Identifying “who is around” is key in a plethora of smart scenarios. Our work in this area investigates how to use off-the-shelf devices and technologies (e.g., WiFi direct and Bluetooth Low Energy) to enable lightweight and energy efficient device-to-device continuous discovery. While many solutions exist, they often take a theoretical approach, reasoning about protocol behavior with an abstract model that makes simplifying assumptions about the environment. This approach creates a gap between protocol implementations and the models used during design and analysis. Our work, in contrast is focused on solutions that can be realistically implemented and deployed on real devices and in support of real applications in a way that honestly considers real-world constraints. For instance, our approaches consider the very real effects of packet collisions, which have a real and measurable impact on applications relying on device-to-device neighbor discovery. To our knowledge, this is a first in this domain. Our ultimate goal is to directly empower developers with the ability to determine the optimal protocol configuration for their applications.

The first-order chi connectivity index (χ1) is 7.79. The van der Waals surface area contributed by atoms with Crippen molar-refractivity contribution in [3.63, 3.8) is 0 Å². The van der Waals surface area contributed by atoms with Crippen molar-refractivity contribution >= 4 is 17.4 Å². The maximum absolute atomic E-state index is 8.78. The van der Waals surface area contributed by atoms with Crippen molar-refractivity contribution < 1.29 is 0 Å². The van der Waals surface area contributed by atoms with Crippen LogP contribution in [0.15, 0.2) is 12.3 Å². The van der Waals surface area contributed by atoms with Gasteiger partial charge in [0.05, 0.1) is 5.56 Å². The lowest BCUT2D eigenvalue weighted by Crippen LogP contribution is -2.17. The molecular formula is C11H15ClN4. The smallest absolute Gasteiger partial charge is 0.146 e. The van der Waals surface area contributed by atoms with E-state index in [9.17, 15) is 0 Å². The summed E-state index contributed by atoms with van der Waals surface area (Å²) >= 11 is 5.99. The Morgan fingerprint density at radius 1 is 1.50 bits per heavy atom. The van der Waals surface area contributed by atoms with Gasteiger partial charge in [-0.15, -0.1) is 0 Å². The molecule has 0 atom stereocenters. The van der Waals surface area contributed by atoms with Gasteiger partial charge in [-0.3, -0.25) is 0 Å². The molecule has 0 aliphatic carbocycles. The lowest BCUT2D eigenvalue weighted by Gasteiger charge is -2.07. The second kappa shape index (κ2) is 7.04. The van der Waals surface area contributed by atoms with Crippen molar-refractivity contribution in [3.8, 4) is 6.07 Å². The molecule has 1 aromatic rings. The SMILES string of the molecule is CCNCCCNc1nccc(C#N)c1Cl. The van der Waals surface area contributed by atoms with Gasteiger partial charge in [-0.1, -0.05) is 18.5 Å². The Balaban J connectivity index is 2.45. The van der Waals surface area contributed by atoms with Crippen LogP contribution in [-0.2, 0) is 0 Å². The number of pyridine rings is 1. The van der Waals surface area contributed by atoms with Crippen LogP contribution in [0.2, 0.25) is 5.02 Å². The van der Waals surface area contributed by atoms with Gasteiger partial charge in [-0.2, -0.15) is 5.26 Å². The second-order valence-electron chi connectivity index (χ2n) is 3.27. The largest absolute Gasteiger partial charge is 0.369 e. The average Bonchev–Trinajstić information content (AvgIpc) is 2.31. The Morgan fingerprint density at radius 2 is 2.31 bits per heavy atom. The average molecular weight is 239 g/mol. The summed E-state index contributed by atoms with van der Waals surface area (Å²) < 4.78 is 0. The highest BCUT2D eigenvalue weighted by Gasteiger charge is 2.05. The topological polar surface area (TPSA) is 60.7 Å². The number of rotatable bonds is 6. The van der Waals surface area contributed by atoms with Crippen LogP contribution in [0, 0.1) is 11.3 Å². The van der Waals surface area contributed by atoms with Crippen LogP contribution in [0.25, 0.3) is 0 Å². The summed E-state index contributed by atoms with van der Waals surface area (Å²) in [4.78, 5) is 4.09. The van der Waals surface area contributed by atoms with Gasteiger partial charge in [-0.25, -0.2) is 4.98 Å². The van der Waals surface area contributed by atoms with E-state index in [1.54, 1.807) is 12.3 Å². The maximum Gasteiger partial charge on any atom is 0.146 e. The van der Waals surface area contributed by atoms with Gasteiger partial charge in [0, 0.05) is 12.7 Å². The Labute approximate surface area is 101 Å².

- Chenguang Liu, Christine Julien, Amy L. Murphy. "PINCH: Self-Organized Context Neighborhoods for Smart Environments," IEEE 12th International Conference on Self-Adaptive and Self-Organizing Systems (SASO). 2018.
- Matteo Saloni, Christine Julien, Amy L. Murphy, Gian Pietro Picco. "LASSO: A Device-to-Device Group Monitoring Service for Smart Cities," Proceedings of the IEEE International Smart Cities Conference (ISC2). 2017.
- Christine Julien, Chenguang Liu, Amy L. Murphy, Gian Pietro Picco. "Blend: Practical continuous neighbor discovery for bluetooth low energy," Proceedings of the 16th ACM/IEEE International Conference on Information Processing in Sensor Networks. 2017.